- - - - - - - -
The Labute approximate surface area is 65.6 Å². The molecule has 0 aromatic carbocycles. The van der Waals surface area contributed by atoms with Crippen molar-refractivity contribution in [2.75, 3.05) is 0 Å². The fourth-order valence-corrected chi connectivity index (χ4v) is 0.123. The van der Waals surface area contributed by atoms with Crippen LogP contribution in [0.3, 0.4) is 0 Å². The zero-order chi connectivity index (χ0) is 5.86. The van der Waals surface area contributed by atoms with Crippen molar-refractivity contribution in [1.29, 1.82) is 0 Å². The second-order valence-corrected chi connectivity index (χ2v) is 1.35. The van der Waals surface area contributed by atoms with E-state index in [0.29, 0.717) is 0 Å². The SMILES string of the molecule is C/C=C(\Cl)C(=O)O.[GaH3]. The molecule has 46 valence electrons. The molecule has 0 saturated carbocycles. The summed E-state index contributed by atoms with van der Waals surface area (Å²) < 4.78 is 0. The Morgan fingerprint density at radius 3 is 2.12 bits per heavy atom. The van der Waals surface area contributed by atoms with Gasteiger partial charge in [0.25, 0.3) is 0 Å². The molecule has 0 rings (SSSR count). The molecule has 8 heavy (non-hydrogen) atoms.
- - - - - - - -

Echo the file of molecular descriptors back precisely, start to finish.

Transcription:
The Labute approximate surface area is 65.6 Å². The molecule has 0 aromatic carbocycles. The van der Waals surface area contributed by atoms with Crippen molar-refractivity contribution in [2.75, 3.05) is 0 Å². The fourth-order valence-corrected chi connectivity index (χ4v) is 0.123. The van der Waals surface area contributed by atoms with Crippen LogP contribution in [0.3, 0.4) is 0 Å². The zero-order chi connectivity index (χ0) is 5.86. The van der Waals surface area contributed by atoms with Crippen molar-refractivity contribution in [1.29, 1.82) is 0 Å². The second-order valence-corrected chi connectivity index (χ2v) is 1.35. The van der Waals surface area contributed by atoms with E-state index in [0.29, 0.717) is 0 Å². The SMILES string of the molecule is C/C=C(\Cl)C(=O)O.[GaH3]. The molecule has 46 valence electrons. The molecule has 0 saturated carbocycles. The summed E-state index contributed by atoms with van der Waals surface area (Å²) < 4.78 is 0. The Morgan fingerprint density at radius 3 is 2.12 bits per heavy atom. The van der Waals surface area contributed by atoms with Gasteiger partial charge in [0.25, 0.3) is 0 Å². The molecule has 0 rings (SSSR count). The molecule has 8 heavy (non-hydrogen) atoms.